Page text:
Kitchen Table MFA: An Alternative to the NYC/MFA Binary
Words By Nancy Reddy
This essay is part of the Kitchen Table MFA, a series that showcases writing communities through interviews and creative writing.
When I was finishing my undergrad degree in poetry and trying to figure out how to become a “real” writer, I saw one obvious path forward: get an MFA, then get a job teaching at a university. After all, every writer I knew was in a college classroom—either at the head of a workshop table, assigning writing exercises and weighing in on drafts, or in one of the student desks, passing out their photocopied pages and plotting how to get into the magazines, how to get a job that would put them at the front of the room. Writing, as I knew it, existed on college campuses.
Fortunately, I decided not to get an MFA right away, and when I moved to Houston to teach high- school English, a friend pointed me toward Inprint, a literary nonprofit, and their low-cost Teachers as Writers workshops. At Inprint I found a rich writing community outside a college campus. In the Inprint workshops I met serious, talented writers who were writing not because they’d get a grade, but because they loved the craft of it. That community sustained my writing practice through demanding years teaching at a high-intensity charter school. All week long, I was Ms. Reddy, grading vocabulary quizzes and teaching literary analysis and telling kids to tuck in their shirts and spit out their gum. But on Saturday mornings, I was a poet, and I sat at the long workshop table in the Inprint house alongside other writers, all of us writing for love and not for credit.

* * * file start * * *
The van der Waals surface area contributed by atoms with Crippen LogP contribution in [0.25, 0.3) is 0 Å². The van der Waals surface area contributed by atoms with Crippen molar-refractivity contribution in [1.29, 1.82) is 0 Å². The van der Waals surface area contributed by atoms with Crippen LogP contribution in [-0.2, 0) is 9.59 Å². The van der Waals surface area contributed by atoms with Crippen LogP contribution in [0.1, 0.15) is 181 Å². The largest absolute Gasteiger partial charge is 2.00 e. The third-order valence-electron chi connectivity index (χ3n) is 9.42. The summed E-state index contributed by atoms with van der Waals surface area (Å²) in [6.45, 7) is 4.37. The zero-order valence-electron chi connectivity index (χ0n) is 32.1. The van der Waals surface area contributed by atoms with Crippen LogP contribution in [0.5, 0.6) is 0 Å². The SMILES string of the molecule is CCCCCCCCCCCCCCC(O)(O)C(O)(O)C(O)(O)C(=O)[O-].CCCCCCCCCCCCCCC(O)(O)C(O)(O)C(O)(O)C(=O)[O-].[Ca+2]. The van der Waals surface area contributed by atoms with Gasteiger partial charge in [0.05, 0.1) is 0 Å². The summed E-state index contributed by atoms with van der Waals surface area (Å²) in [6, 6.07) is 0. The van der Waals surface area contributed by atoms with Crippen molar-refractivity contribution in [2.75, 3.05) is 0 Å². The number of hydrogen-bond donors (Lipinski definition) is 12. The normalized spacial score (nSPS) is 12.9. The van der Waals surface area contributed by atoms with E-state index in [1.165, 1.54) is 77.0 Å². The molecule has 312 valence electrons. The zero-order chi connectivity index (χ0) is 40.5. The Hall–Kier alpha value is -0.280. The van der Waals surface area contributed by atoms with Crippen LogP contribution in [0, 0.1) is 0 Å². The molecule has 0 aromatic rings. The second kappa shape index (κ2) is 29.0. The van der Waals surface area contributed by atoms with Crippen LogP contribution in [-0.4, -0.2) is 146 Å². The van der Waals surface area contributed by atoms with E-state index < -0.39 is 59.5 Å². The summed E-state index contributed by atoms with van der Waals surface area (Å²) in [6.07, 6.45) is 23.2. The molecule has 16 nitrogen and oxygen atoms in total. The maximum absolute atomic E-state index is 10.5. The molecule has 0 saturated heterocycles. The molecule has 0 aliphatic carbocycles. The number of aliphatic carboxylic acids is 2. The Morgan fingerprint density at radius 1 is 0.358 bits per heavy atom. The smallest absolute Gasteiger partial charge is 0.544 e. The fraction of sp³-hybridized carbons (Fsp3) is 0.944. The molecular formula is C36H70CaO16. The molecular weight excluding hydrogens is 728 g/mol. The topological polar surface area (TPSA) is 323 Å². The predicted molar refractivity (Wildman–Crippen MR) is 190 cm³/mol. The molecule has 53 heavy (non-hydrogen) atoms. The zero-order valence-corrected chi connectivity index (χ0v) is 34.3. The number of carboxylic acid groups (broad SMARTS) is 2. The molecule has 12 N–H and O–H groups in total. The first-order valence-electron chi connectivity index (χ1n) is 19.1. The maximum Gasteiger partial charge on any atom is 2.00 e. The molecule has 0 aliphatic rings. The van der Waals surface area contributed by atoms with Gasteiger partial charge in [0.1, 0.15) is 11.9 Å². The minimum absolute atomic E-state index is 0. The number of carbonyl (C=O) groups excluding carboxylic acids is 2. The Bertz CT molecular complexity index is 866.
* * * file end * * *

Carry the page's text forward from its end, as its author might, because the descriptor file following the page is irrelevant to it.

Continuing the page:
In the years since then, as I earned an MFA and had the chance to travel to give readings from my books, I’ve been encouraged to see that writing communities like these are the rule and not the exception. In nearly every community across the country, you can find writers meeting in libraries or coffee shops or independent bookstores. In some places, this work is supported by a literary nonprofit like Inprint, Madison’s Arts and Literature Laboratory, or Philadelphia’s Blue Stoop., While in others, it’s loosely connected to a university, sometimes through continuing studies or an outreach division. Rutgers-Camden’s Cooper Street Writing Workshops and the Drexel Writers Room are just two examples of this kind of university-supported programming. And in many cases, this work is truly independent, sustained by writers working together to build community. These organizations sometimes serve particular populations, as in Keri Bertino’s Writing Through Motherhood workshops; Warrior Writers, a Philadelphia-based nonprofit that works with veterans; and Tintero Projects, a Houston-based reading and workshop series that aims to build to community for Latinx writers.
This series, which profiles four community writing organizations, demonstrates just a small portion of the excellent writing and supportive communities that exist around the country. It includes interviews with leaders of the organizations as well as writing done by community members. It’s my hope that this series will inspire you to find or build community in the spaces that matter to you.
Click here to read the first interview in the series.